It’s on the bottom shelf in the left corner. In the trophy case, just a few steps outside of Spanaway Lake High School’s gymnasium, is a team picture of the 1984-85 boys basketball team.
Few other basketball treasures exist in the school. A banner hangs in the gym of all the school’s state tournament teams, and there’s one boys basketball reference: 1985.
Thirty-two years later, one more finally will be added — thanks to a passionate, yet old soul of a basketball coach and three junior guards who made a pact not to transfer out like so many of their Spanaway Lake predecessors.
“We came to this school expecting to make a difference,” said junior guard Divante Moffitt.
The 1985 and 2017 teams could not be more different.
The ’80s team featured a walk-it-up offense and a 6-foot-7 post, David Valentine, who went on to play four years at the University of Puget Sound. It lost both of its state games at Rogers High School, just shy of reaching the Seattle Coliseum.
The current team is slightly more big-man challenged. Instead, it relies on its athletic backcourt of 6-foot-3 Moffitt, 6-4 Isaiah Turner and 6-3 Jordan Garner to push the pace and fill up a highlight reel.
The Sentinels play Seattle Prep at 6 p.m. Friday at Bellevue College in a 3A state regional loser-out game. A win sends them to the Tacoma Dome.
“We want to get to the Tacoma Dome,” Spanaway Lake coach Dominic Batten said with emphasis. “That has been our goal. We are close. We are really close.”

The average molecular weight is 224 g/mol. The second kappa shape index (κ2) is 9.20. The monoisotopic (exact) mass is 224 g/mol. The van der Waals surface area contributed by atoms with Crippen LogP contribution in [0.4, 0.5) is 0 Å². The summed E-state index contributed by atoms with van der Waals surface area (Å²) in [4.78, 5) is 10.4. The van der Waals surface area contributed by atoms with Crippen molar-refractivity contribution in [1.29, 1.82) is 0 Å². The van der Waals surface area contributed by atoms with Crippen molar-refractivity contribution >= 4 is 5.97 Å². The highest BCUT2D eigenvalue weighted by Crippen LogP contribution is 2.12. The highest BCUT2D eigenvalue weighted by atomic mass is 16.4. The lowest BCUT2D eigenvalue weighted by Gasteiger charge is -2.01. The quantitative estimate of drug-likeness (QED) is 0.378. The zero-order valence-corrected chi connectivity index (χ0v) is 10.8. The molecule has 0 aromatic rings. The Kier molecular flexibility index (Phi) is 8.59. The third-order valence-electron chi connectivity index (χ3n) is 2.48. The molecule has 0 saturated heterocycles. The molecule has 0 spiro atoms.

Batten graduated from Spanaway Lake in 2000 before coming back to be an assistant. He took over as the head coach four years ago with dreams of taking the program to heights it has never seen.
First he needed to clean house. Success would no longer be defined by individual accomplishments.
And he needed to persuade the school’s top athletes to give him a chance and not head for greener pastures.
He needed to change the system. If there was no height at the school, then it was time to pick up the tempo.
“My first year we took some lumps doing that,” Batten said of his 3-17 record in 2013-14.
“But me being from the area, I know we get a lot of athletic kids. We don’t get a lot of height and we don’t get a lot of athletic kids who stay here. So we wanted to change how we played — more up and down and more pressure defense. So, for one, people are going to want to watch and be excited about us and, for two, the kids who play in that kind of system find that they are excited.”
Batten ran through a list of athletes who could have been at Spanaway Lake but played elsewhere. Isaiah Thomas attended Spanaway Junior High before starring at Curtis, UW and now the Boston Celtics.
Batten preached belief to parents and players who had previously only considered the Sentinels’ history.
“Changing the perception — that was definitely tough,” Batten said. “This year, especially, was me selling a lot of belief and really selling our program and our coaching style.
“Some people would buy it, some didn’t and they always came back to our history. But now that we’re having success this year, I think that will keep a lot more of these kids that tend to leave the area.”
Don’t cross Batten. He’s kicked players out of the Spanaway Lake gym before.
But typically he’s calm and collected. He’s grew up in a military family, living in Memphis and New York among some of his stops, and is the first of his family to graduate from college, attending Central Washington University. He owns his own business, is married to a teacher and has two kids.